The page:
Measuring psychotic depression

Authors

  • S. D. Østergaard,

    Corresponding author
    1. Unit for Psychiatric Research, Aalborg Psychiatric Hospital, Aalborg University hospital, Aalborg, Denmark
    2. Institute of Clinical Medicine, Aarhus University Hospital, Aarhus, Denmark
    • Søren Dinesen Østergaard, Unit for Psychiatric Research, Aalborg Psychiatric Hospital, Aalborg University Hospital, Mølleparkvej 10, DK-9000 Aalborg, Denmark.

      E-mail: sdo@rn.dk

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  • B. S. Meyers,

    1. Department of Psychiatry, Weill Medical College of Cornell University and New York Presbyterian Hospital, Westchester Division, White Plains, NY, USA
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  • A. J. Flint,

    1. Department of Psychiatry, University Health Network, Toronto, ON, Canada
    2. Department of Psychiatry, University of Toronto, Toronto, ON, Canada
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  • B. H. Mulsant,

    1. Department of Psychiatry, University of Toronto, Toronto, ON, Canada
    2. Centre for Addiction and Mental Health, Toronto, ON, Canada
    3. Western Psychiatric Institute and Clinic, Department of Psychiatry, University of Pittsburgh, School of Medicine, Pittsburgh, PA, USA
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  • E. M. Whyte,

    1. Western Psychiatric Institute and Clinic, Department of Psychiatry, University of Pittsburgh, School of Medicine, Pittsburgh, PA, USA
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  • C. M. Ulbricht,

    1. University of Massachusetts Medical School, Worcester, MA, USA
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  • P. Bech,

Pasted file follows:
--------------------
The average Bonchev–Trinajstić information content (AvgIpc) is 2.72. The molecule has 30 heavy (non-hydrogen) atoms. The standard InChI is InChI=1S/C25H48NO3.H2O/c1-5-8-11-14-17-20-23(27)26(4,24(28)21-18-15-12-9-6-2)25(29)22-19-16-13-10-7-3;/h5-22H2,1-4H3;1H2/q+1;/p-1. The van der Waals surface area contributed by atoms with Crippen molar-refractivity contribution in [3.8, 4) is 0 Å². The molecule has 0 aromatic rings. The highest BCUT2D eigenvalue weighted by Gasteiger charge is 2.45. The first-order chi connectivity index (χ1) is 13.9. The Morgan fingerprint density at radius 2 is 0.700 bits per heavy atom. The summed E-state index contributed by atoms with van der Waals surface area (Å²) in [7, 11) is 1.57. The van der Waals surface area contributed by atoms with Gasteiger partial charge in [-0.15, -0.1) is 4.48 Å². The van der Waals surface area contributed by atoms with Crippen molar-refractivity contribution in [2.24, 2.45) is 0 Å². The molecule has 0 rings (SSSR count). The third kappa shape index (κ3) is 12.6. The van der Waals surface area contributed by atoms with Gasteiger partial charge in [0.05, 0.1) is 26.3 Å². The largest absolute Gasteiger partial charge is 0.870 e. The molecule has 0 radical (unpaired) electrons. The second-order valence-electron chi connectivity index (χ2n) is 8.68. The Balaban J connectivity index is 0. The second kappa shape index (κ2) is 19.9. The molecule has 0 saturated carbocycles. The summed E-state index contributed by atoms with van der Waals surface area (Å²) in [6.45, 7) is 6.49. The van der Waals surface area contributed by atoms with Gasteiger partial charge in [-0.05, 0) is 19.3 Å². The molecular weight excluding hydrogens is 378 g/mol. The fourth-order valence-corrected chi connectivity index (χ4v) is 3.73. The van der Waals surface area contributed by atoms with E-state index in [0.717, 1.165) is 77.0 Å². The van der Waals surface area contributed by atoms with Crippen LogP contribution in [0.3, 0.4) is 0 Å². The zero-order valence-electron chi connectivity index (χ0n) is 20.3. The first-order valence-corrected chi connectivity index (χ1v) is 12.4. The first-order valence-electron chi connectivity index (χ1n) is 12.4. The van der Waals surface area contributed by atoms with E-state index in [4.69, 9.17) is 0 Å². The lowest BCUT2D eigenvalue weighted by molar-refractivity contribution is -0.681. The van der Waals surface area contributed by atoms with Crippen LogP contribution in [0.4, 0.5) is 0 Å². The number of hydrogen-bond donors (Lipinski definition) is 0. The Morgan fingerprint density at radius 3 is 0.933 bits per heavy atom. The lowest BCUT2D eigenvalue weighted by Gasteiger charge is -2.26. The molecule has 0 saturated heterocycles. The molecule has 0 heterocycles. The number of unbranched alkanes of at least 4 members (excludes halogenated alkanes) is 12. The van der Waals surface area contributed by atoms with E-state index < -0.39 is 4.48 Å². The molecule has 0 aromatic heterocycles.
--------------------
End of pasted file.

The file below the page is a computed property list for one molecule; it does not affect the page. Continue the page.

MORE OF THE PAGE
1. Psychiatric Research Unit, Psychiatric Center North Zealand, Copenhagen University Hospital, Hillerød, Denmark
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  • A. J. Rothschild,

    1. University of Massachusetts Medical School and University of Massachusetts Memorial Health Care, Worcester, MA, USA
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  • on behalf of the STOP-PD Study Group


Abstract

Objective

Psychotic depression (PD) is a highly debilitating condition, which needs intensive monitoring. However, there is no established rating scale for evaluating the severity of PD. The aim of this analysis was to assess the psychometric properties of established depression rating scales and a number of new composite rating scales, covering both depressive and psychotic symptoms, in relation to PD.

Method

The psychometric properties of the rating scales were evaluated based on data from the Study of Pharmacotherapy of Psychotic Depression.

Results

A rating scale consisting of the 6-item Hamilton melancholia subscale (HAM-D6) plus five items from the Brief Psychiatric Rating Scale (BPRS), named the HAMD-BPRS11, displayed clinical validity (Spearman's correlation coefficient between HAMD-BPRS11 and Clinical Global Impression – Severity (CGI-S) scores = 0.79–0.84), responsiveness (Spearman's correlation coefficient between change in HAMD-BPRS11 and Clinical Global Impression – Improvement (CGI-I) scores = −0.74–−0.78) and unidimensionality (Loevinger's coefficient of homogeneity = 0.41) in the evaluation of PD. The HAM-D6 fulfilled the same criteria, whereas the full 17-item Hamilton Depression Scale failed to meet criteria for unidimensionality.

Conclusion

Our results suggest that the HAMD-BPRS11 is a more valid measure than pure depression scales for evaluating the severity of PD.

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